Finally, the effort to bring Merrick Garland’s attention to the criminal conspiracy of the “fake electors” is gaining momentum. During his press conference, President Biden mentioned the issue, a statement that surely reached Garland’s ear. Democrats must not relent on this issue. As Philip Rotner explains in his most recent article in The Bulwark, this issue has strong parallels to Nixon’s Watergate scandal. A crime seemingly committed by perpetrators removed from Trump will likely lead directly to the Oval Office. As Rotner notes, the 59 Republicans who signed the fake election certificates are people with jobs and families who may have believed (wrongly) that their actions were innocent and would be pardoned by Trump. Rotner notes that if those 59 individuals were called before grand juries, the likelihood that one of them would flip on Meadows, Trump, or anyone else who directed the conspiracy is high. Rotner concludes,
[W]hat started as a politically impeccable investigation of a mundane crime committed by nondescript individuals—like the investigation of the five Watergate burglars—could bring down the whole edifice.
It would be poetic justice if Trump’s effort to recruit others to commit a crime on his behalf was the act that finally brings him to account before the bar of justice. That day may finally be drawing nearer.
Governor Ron DeSantis moves toward an authoritarian regime in Florida.
Ron DeSantis has used his position as Florida Governor as a platform to “out-Trump Trump.” He may have finally exceeded Trump’s depravity by proposing a special “election police force” that reports only to him and has the power to arrest and incarcerate citizens. See Paul Waldman’s discussion of these developments in The Washington Post, “Ron DeSantis creates a paradise of authoritarianism in Florida.” DeSantis has asked for $6 million to fund an “Office of Election Crimes and Security” with 52 officers. DeSantis swears on his honor that he will not direct the officers as to which non-existent crimes they should investigate. Of course, we have no reason to believe a single word DeSantis says since he is a major proponent of The Big Lie.
The existence of voter fraud in Florida is essentially zero, so the proposed election police can only be viewed as a naked threat intended to intimidate law-abiding citizens exercising their right to vote. And the notion that the election police would report directly to DeSantis has dark parallels in private security forces utilized by dictators and strongmen in the last century—arrangements that resulted in thuggery, violence, and intimidation of political opponents. What could go wrong here? Everything! Ron DeSantis is headed down a dark path—and Republican voters love it. DeSantis is currently ranked second in polling for the 2024 Republican nomination. Let’s hope that voters in Florida stop DeSantis’s bid for re-election in 2022 and remove some of the sheen from the Republican “golden boy.”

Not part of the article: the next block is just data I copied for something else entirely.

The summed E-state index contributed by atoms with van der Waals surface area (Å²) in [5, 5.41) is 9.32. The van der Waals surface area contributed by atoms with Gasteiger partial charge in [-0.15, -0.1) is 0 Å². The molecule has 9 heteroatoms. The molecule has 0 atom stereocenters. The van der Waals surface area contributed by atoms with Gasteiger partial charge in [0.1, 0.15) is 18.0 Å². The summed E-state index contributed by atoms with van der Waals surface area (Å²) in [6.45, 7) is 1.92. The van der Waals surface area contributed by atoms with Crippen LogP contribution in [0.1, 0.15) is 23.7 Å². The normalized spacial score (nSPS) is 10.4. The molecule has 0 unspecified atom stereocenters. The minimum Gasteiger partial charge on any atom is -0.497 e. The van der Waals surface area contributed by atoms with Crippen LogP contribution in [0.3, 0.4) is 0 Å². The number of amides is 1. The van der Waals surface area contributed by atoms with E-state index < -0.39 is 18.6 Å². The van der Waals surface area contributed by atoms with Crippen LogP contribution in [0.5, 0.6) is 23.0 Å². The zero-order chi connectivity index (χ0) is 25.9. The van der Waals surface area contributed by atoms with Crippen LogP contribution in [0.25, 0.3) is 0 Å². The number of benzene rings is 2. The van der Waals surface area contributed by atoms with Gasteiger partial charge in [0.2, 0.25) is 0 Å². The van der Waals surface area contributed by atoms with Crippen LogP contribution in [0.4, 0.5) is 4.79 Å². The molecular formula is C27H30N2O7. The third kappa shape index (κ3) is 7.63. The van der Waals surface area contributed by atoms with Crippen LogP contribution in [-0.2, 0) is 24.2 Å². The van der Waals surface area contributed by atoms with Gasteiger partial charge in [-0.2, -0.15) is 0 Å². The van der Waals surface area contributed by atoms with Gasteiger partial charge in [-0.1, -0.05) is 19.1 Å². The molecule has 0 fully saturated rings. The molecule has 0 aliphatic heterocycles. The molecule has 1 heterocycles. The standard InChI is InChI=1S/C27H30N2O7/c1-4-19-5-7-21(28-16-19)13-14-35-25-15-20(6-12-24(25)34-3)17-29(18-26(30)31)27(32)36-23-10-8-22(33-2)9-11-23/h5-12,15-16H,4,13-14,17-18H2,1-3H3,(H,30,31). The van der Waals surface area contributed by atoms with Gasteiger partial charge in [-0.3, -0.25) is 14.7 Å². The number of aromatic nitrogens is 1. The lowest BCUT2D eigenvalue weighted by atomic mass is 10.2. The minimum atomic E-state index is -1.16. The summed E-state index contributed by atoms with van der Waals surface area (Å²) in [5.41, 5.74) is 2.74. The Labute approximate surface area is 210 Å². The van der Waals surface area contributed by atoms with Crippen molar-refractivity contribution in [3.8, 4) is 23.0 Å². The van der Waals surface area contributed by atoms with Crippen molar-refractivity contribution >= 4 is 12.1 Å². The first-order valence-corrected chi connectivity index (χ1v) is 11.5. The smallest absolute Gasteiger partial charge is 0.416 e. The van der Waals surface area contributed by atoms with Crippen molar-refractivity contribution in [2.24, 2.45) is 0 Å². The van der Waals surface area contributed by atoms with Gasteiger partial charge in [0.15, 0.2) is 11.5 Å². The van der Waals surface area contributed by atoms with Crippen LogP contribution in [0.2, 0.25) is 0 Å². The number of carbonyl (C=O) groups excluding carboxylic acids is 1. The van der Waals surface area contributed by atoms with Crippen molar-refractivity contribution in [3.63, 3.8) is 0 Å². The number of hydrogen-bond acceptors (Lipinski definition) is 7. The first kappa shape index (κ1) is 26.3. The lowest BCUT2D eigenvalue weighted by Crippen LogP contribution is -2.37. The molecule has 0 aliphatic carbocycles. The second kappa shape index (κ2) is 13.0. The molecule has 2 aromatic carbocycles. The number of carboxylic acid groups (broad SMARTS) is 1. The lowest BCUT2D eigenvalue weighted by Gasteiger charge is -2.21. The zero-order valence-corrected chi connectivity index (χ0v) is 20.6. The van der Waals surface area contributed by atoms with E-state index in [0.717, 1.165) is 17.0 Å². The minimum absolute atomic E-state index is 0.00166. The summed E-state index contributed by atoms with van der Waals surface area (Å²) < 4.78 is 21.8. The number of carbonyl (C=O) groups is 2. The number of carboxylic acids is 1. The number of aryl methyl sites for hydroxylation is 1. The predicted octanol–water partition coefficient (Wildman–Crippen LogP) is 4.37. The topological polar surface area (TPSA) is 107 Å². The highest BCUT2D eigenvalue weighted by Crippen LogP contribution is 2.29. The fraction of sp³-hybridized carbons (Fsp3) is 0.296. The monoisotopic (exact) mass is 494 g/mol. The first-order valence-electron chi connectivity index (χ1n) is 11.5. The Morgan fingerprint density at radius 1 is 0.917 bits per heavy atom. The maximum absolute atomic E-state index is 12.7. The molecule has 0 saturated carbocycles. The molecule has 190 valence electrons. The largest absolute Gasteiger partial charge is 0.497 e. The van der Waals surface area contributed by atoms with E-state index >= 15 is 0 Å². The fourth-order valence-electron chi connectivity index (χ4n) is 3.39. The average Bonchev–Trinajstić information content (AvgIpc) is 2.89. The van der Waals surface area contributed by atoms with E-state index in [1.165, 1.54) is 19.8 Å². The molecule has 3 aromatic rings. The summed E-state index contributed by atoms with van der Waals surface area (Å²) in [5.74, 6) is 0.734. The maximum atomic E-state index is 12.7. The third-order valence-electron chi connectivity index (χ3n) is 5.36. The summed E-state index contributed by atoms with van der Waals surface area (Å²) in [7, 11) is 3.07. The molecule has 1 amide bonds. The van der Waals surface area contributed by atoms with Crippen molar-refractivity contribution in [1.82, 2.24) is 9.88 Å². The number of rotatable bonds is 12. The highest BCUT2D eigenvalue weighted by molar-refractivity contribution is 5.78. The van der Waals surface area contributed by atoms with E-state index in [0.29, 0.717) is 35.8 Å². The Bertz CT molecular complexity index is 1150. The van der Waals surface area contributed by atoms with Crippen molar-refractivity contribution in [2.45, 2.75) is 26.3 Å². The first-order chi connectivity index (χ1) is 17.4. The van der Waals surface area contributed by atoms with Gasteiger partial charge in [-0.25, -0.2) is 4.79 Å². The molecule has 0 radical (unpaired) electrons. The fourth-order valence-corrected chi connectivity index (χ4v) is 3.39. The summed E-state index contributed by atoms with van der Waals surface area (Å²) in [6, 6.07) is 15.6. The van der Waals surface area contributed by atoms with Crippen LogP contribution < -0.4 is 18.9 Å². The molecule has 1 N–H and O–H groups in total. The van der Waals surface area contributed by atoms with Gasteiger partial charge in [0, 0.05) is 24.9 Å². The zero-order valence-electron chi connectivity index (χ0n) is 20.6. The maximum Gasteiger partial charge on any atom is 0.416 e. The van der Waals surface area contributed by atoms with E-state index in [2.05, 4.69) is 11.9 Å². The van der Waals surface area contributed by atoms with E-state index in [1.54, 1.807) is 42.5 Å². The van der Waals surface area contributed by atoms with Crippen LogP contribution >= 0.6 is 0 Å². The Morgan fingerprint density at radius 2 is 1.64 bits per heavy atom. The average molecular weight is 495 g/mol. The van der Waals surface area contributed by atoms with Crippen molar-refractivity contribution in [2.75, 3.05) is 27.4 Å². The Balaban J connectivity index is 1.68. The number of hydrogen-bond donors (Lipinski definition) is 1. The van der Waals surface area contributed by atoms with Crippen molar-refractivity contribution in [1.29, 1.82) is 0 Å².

During the time that I have been writing this evening’s edition of the newsletter, efforts to create a carve-out from the filibuster for voting reform failed on the Senate floor. Senators Manchin and Sinema joined 50 Republican Senators to block efforts to ensure fairness and access in federal elections. Although this failure has threatened the rights of millions of Americans, the arcane rules of the Senate have been protected from democracy. It is a bitter disappointment, but Democratic leadership is already talking about renewing the fight. Good. We should support them every step of the way. Most importantly, we must ensure that every Democrat elected to the Senate henceforth will vow to abolish the filibuster in its entirety. Until that happens, it will be the weapon of choice among those who seek to suppress the will of the people.
But even on this dark day, there is reason for hope. Last week, the Ohio Supreme Court overturned a congressional districting map created by the Ohio legislature, which is controlled by Republicans. See MSN, “Ohio Supreme Court rejects GOP-drawn congressional map as unfairly partisan.” The victory came in two lawsuits filed by organizations that seek to protect voting rights. The first suit was filed by Marc Elias’s law firm, in conjunction with Democracy Docket. The second suit was filed by the League of Women Voters of Ohio. Both of those organizations deserve our thanks and support for bringing lawsuits that protect voting rights where state legislatures engage in gerrymandering.
Democracy Docket has a newsletter that can keep you informed of legal challenges to gerrymandering. Subscribing to the newsletter is a good way to keep abreast of developments in the area—and to learn of victories real-time. And litigation is expensive. Consider supporting the work of Democracy Docket and the League of Women Voters.
Legal challenges will not overcome all efforts at voter suppression by Republicans. But every victory is important, bringing us one step closer to equal rights under the law and proportionate representation in Congress. Efforts to reform the filibuster suffered a temporary setback today, but the victory in Ohio is proof that we have other paths to success. Of course, voter suppression can always be overcome by voter turnout—which can be increased through hard work. We can do that. We did it in 2018 and 2020. Let’s do it again!
Talk to you tomorrow!